Fire plays a big role in WA ecosystems and has been used by Aboriginal people for thousands of years.

European settlement has affected natural fire behaviour, which in turn has changed native ecosystems. Scientists in Kings Park are assessing the impacts of varying fire and weed management approaches on plant diversity, weed cover and fuel loads in the urban Banksia Woodland.

Many Western Australian plant species have adaptations to survive in this fire prone environment. Some examples include using the heat of fires to release their seeds, germination stimulated by smoke, regrowth of trees from epicormic buds and lignotubers.

Join us to investigate our Banksia Woodland and learn about the variety of plant adaptations in the South West.


Knowledge

Meet Russell Miller, a research scientist with Kings Park. His research is focused on understanding how plants in Perth's Banksia Woodland respond to fire, this knowledge will help improve land management for conservation. Join Russell in sharing his knowledge in fire science.

Watch 'Fire Ecology' video on YouTube

Visit the Department of Biodiversity, Conservation and Attractions website to learn even more about fire science here in Western Australia.


Action

Identify a native plant i.e. Silver Princess (Eucalyptus caesia).View image slideshow

Transpiration Experiment

This is a fun experiment to investigate how a plant loses water through its leaves. Leaves have tiny holes called stomata. Water travels up through the roots of plants and passes out the stomata by evaporation. This is called transpiration. Plants in Australia have adapted in different ways to slow this down. Let’s investigate!

Carry out this experiment to measure how much water is lost through transpiration in different Western Australian plants at your school. Collect the water at the end of the experiment to measure the total volume (ml) lost. Make predictions. Take photos. Compare with class members.

Materials:

  • Clear plastic bag
  • Elastic band
  • Measuring cylinder
  • Camera or phone

Method:

  1. Identify a Western Australian plant at school. Florabase website will help to do this.
  2. Label a clear, clean plastic bag with your name, the date and the plant name.
  3. Tie the labelled plastic bag firmly around a bunch of leaves on the plant. Be gentle.
  4. Draw a table for observations (or use pdfour template).
  5. Check the bag every day. Record observations and take photos.
  6. Correlate results. Use the data to make conclusions. Draw a graph to show water loss (ml) in different plant species at school. Share results with your class. Do all plants species transpire the same?

Extension:

  • Discuss rate of transpiration. What does this mean?
  • List factors that affect the rate of transpiration.
  • How would you find out if native plants transpire less than non-native plants?
  • Two hypothesis to test in the classroom:
    1. The effect of light intensity on transpiration.
    2. The effect of temperature on transpiration.

Citizen

With your new skills and knowledge visit a site near your school to participate in a citizen science program.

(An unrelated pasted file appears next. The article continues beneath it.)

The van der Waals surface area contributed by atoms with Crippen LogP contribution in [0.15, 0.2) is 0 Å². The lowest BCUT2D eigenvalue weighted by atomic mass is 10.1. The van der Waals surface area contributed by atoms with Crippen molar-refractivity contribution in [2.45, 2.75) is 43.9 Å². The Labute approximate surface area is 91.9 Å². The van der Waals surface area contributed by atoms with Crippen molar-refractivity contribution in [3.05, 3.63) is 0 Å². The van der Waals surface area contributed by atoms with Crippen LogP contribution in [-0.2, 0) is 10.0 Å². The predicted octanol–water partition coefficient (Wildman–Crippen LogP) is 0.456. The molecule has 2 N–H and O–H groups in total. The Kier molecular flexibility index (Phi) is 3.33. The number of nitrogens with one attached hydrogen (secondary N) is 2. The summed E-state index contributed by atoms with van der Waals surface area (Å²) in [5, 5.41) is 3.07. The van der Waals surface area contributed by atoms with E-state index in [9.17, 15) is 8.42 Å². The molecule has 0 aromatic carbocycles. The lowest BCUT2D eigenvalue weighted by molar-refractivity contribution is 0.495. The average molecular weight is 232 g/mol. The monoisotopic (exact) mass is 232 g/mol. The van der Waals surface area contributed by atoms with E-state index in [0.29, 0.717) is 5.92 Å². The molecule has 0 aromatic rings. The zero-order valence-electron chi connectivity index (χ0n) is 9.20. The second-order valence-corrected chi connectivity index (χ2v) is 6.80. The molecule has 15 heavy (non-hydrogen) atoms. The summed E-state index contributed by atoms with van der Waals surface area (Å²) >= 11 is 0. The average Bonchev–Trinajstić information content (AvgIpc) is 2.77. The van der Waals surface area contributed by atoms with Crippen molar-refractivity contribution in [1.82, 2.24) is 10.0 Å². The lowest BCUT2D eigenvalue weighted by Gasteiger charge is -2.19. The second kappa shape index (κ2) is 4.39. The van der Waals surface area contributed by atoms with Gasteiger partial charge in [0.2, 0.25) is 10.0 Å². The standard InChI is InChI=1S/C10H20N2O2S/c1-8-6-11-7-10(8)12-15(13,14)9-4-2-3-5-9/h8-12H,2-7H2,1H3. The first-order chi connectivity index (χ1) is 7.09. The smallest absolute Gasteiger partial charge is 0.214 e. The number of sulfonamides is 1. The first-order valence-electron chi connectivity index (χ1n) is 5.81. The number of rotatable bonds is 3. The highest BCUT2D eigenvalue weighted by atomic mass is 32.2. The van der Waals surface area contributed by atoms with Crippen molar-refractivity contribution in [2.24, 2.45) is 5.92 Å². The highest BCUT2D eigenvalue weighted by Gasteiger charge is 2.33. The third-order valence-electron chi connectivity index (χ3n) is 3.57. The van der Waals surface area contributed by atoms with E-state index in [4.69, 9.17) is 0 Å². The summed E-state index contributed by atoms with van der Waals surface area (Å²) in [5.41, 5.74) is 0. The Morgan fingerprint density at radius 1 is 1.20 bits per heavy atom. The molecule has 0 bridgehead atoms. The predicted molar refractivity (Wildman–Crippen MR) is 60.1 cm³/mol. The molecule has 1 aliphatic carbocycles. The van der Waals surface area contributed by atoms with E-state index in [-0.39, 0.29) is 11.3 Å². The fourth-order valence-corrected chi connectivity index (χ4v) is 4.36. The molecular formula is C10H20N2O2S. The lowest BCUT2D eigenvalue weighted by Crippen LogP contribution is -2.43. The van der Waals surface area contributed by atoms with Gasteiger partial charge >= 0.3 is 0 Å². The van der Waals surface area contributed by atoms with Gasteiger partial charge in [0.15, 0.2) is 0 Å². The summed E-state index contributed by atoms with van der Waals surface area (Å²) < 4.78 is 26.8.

Participating in environmentally friendly behaviour increases civic interest and ability to take action. When we equip students to lead action at their school and in their community, they are more likely to become custodians of social and environmental responsibility, educate their families and broader community about the value of sustainability.

ClimateWatch is an Australian program that aims to monitor and collect phenology data during seasonal events that will help scientists understand the effects of climate change.

Being a ClimateWatcher is simple. Download the ClimateWatch app, then observe and record plant and animal information at school. Or look for a ClimateWatch trail in your area. The information collected will be used by scientists, policy makers and land managers to understand climate change and take appropriate measures.


Cultural

Watch this short movie presented by Kings Park Education Officer Rickeeta Walley. Rickeeta is a proud Wadjuk Nyoongar yok (woman) with connections to seven of the 14 Nyoongar nations. She has a passion for Aboriginal language preservation and education.

Watch 'Karla Katitjin' video on YouTube


Connection

We would love to hear from you and your class. Share your photos and findings with us via social media using the hashtag #STEMActionInKingsPark.

If your students have any questions email us via This email address is being protected from spambots. You need JavaScript enabled to view it..

View our other Primary School Bites activities and check out the other education programs we run here in Kings Park.

Collect materials for your transpiration experiment. Day 1 of the transpiration experiment. Day 2 of the transpiration experiment. Day 5 of the transpiration experiment. Collect water and measure its volume.

COVID-19

The wellbeing of our visitors, volunteers and staff is our number one priority during the current COVID-19 situation. We are closely monitoring and responding to Government health advice and putting extra measures in place to protect our staff, volunteers and visitors.

Connect to protect your bike

Did you know more than 9,000 bicycles are reported stolen in Western Australia each year?

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WA has its say about Kings Park

Western Australia has returned a glowing report card to Kings Park via a community survey conducted early in 2020, with clear expectations for the park’s role in conserving the State’s flora and supporting the health of the community in its future management.

Invitation to comment

The Botanic Gardens and Parks Authority is seeking community feedback on the Draft Kings Park and Botanic Garden Management Plan 2021-2025 that will guide park management over the next five years.

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